Study reveals cancer diagnosis more deadly in blacks
A study on deaths among African Americans diagnosed with cancer gives a grim picture of survival, according to researchers at the University of South Carolina’s Arnold School of Public Health.
One of the nation’s first studies to track the ratio of deaths based on the incidence of specific cancers, the report in the June issue of the journal Cancer yields a powerful measure of the scope of the cancer problem among men and women, whites and blacks.
Researchers examined the eight public-health regions in South Carolina for the number of cancers and cancer deaths from 2001 - 05 and then compared these numbers to corresponding national rates.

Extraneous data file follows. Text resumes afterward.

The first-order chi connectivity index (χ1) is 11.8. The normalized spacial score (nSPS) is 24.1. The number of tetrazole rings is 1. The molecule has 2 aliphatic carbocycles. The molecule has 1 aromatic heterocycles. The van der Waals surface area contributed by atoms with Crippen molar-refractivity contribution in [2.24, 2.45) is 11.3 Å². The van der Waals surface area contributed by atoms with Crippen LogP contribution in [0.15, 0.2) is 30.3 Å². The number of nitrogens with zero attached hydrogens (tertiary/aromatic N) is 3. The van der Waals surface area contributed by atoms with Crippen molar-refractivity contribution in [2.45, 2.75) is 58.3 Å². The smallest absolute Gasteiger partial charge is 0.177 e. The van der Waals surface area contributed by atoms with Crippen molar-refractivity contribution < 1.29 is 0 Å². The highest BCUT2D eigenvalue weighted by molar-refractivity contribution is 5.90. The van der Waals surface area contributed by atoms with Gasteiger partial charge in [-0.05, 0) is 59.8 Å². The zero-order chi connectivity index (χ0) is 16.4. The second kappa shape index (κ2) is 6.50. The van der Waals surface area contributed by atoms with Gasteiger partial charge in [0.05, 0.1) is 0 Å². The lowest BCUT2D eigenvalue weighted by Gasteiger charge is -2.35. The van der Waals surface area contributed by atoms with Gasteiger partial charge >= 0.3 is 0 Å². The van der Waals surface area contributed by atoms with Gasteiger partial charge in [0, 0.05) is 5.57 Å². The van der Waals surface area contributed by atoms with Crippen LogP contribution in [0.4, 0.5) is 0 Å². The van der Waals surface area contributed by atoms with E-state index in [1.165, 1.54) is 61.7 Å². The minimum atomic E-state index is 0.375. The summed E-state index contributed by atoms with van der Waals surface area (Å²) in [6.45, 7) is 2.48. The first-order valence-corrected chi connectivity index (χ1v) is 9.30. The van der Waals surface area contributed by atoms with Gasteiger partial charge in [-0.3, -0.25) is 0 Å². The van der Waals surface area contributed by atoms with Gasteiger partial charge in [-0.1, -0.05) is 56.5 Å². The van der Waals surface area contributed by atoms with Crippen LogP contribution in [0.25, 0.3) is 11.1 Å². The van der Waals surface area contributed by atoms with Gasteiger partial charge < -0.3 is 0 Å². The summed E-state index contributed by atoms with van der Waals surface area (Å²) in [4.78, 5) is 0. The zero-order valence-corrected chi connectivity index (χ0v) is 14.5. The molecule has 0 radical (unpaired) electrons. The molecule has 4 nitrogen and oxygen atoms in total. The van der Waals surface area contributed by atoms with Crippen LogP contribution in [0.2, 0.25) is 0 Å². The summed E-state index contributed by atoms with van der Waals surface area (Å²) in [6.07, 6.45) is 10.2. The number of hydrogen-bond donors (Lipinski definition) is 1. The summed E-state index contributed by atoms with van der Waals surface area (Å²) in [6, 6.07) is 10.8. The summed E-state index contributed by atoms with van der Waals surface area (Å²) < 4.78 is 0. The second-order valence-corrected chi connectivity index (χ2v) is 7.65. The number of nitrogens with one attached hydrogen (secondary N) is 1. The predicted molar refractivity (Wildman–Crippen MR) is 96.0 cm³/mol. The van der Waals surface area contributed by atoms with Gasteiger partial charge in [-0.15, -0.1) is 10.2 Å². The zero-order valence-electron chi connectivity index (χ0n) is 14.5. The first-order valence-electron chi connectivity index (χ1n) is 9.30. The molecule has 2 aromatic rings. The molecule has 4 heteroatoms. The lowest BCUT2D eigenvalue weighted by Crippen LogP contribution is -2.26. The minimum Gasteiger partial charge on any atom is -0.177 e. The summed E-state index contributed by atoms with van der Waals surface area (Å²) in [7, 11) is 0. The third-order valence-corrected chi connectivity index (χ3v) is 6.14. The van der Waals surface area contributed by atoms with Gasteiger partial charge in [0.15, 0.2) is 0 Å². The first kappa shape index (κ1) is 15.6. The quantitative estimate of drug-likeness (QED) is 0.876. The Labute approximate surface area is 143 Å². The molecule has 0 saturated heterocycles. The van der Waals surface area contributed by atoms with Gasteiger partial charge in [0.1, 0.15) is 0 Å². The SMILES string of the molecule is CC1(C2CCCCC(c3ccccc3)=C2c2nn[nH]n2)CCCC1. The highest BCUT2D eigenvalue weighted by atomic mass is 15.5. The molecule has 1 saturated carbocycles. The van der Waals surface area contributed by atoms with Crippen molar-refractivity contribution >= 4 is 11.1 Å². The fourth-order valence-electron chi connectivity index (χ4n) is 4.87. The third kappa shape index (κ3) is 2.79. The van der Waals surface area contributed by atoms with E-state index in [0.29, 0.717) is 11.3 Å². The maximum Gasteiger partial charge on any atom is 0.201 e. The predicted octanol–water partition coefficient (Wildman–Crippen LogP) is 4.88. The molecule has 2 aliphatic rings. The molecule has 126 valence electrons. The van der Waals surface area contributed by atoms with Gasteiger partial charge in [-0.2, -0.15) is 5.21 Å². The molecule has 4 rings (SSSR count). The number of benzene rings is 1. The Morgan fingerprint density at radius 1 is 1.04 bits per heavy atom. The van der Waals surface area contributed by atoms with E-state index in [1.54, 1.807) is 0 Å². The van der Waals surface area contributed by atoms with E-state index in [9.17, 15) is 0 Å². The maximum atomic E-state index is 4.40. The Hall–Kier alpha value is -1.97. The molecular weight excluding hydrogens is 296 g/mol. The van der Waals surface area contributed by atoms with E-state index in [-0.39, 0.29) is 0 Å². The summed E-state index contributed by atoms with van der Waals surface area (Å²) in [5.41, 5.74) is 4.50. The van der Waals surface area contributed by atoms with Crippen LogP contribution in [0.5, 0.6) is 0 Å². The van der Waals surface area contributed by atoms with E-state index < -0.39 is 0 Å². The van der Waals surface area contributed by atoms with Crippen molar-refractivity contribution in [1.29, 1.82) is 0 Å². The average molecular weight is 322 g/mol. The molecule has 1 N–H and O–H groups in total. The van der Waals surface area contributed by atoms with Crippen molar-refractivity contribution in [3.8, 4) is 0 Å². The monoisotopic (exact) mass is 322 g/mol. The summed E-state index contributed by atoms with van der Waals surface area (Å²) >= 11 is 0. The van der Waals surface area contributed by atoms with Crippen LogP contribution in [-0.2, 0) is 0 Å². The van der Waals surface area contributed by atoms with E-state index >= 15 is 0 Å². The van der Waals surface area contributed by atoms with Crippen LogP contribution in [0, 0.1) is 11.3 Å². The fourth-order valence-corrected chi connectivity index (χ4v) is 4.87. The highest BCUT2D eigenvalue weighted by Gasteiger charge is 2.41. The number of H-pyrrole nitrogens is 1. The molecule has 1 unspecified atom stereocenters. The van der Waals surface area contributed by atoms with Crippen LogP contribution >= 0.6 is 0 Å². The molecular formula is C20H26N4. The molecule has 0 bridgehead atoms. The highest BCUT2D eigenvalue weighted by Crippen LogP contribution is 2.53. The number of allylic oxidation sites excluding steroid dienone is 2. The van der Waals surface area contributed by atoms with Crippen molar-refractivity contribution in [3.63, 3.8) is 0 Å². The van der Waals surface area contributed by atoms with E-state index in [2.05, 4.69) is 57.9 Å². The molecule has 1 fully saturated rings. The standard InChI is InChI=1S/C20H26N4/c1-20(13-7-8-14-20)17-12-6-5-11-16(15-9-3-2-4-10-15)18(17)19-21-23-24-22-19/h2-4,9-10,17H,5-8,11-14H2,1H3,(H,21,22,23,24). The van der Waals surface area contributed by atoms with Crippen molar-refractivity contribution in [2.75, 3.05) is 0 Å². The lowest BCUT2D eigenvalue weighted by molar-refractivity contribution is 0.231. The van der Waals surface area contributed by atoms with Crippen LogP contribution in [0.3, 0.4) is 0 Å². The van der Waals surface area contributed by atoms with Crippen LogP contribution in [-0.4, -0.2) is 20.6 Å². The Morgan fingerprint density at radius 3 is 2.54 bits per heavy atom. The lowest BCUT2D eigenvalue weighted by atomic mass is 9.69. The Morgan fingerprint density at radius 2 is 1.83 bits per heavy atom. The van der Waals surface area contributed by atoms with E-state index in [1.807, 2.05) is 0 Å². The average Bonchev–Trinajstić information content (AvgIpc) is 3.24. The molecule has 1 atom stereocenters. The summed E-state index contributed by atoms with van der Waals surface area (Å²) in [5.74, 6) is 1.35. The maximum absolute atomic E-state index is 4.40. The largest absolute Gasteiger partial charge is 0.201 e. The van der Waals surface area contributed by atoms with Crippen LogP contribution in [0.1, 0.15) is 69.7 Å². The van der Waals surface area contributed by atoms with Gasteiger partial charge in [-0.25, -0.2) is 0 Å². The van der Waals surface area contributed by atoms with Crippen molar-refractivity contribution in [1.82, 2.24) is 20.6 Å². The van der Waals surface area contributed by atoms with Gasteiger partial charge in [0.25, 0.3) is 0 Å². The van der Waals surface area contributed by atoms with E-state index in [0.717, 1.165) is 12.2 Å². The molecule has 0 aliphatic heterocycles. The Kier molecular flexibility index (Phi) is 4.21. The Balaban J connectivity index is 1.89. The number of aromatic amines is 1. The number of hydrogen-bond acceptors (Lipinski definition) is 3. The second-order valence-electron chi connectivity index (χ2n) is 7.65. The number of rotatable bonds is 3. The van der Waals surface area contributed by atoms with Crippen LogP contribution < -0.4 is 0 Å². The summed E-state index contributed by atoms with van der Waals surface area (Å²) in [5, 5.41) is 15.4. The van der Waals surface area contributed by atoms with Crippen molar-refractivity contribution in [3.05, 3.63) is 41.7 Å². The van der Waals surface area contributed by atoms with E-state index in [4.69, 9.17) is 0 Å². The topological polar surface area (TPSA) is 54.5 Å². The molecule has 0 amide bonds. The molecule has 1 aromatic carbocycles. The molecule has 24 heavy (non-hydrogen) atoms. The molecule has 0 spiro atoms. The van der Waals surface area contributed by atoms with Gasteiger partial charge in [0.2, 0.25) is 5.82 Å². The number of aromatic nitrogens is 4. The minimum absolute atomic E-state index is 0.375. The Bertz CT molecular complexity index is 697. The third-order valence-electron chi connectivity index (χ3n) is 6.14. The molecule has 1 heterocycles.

Although the study was done in South Carolina, it could be replicated in other states or regions by using cancer incidence and death data, said Dr. James Hebert, the study’s lead author and a professor in the Arnold School.
Comparing and mapping race- and sex-specific cancer “mortality-to-incidence ratios” (MIR) provide a powerful method to observe the scope of the cancer problem, he said.
“We already knew that South Carolina is a dramatic example of health disparities,” said Hebert, director of the Statewide Cancer Prevention and Control Program in South Carolina. “This study is alarming. It shows health disparities in a visual, graphic way in geographic spaces.”
African Americans had much higher mortality rates than whites even when a specific cancer had a lower incidence rate, Hebert said.
For example, S.C. data reveal that African Americans smoke less than whites. But statistics on oral cancer show that African Americans have a higher MIR in seven of the state’s regions.
“Comparing this data to national MIR rates shows the severity of the problem,” said Hebert.